Last week I spent a few days at the Brandeis International School of Business at the invitation of Professor Charles Reed. While on campus I gave three talks (in addition to embedding them here I have also made them available through Slideshare on my blog’s home page) about venture capital and entrepreneurship; two that were lectures in classes taught by Professor Reed and one that was part of the business school’s invited speaker series.
Because of its international orientation, the Brandeis business school provides a rather unique environment for talking about venture capital and entrepreneurship. The majority of its students come from foreign countries with little or no exposure to venture capital, but strong entrepreneurial roots. During its 10 years of operation the business school has produced 15 startups, several of which are doing quite well. One has to remember that Brandeis is a small school (it has a little over 2000 students) with no engineering or medical schools.
I gave the first talk (Download Lecutre 1) in the Entrepreneurship and Innovation undergraduate course. I wanted to accomplish two goals with this talk. First, I wanted to provide an introduction on how VCs work. I covered how VCs raise a new fund, how they create a pipeline of deals to consider investing (the so called “deal flow”), how they conduct due diligence in prospective investment opportunities, and how they participate in corporate boards in order to manage the investments they make. Second, as an ex-CEO of startups, I wanted to provide a framework around which to start thinking of the first 18 months of a startup’s life, a period which typically includes a couple of rounds of venture funding.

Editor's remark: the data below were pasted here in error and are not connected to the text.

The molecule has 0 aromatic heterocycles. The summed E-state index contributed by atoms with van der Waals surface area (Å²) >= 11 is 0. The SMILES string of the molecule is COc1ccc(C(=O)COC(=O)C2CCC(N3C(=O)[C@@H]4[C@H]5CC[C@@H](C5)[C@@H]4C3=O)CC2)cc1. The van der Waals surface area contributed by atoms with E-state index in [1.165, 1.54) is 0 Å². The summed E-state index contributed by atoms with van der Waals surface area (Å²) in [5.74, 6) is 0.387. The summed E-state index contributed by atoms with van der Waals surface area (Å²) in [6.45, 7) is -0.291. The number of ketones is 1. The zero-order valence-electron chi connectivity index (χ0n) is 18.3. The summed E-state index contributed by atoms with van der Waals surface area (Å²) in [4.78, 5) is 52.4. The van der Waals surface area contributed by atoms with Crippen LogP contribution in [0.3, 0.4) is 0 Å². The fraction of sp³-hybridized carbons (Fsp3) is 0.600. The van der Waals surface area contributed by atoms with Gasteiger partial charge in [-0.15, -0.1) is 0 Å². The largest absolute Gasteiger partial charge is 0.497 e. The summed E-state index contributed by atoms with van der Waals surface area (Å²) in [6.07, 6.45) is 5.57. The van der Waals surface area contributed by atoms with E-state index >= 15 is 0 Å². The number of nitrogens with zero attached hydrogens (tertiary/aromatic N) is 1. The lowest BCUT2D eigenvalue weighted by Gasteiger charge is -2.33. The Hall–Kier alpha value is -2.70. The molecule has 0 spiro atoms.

I gave the second talk (Download Lecture 2) in the Entrepreneurial Finance and Business Plans graduate course. My goal for this talk was to talk about the conclusions my Trident partners and I reached based on our work with our portfolio companies during the past 12, very difficult months. I spoke about how we managed our portfolio, including how we made difficult decisions when it became necessary. I then switched gears and talked about how to create a business plan and how to present to a venture investor, taking into account the stage of a company seeking funding. We went through a few real examples of business plans I have seen (and liked).
The final talk (Download Lecture 3 )was for a more general audience and provided my take on trends in the venture capital industry from both an investor’s perspective and an entrepreneur’s perspective.
All three talks generated lively discussion (and subsequent email interactions) with the students, something which I found very rewarding. I hadn’t taught since 1992 and forgot how energizing the experience can be (but in moderation). I look forward to returning to the Brandeis campus and work with these students in some of the business plans they are now in the process of writing.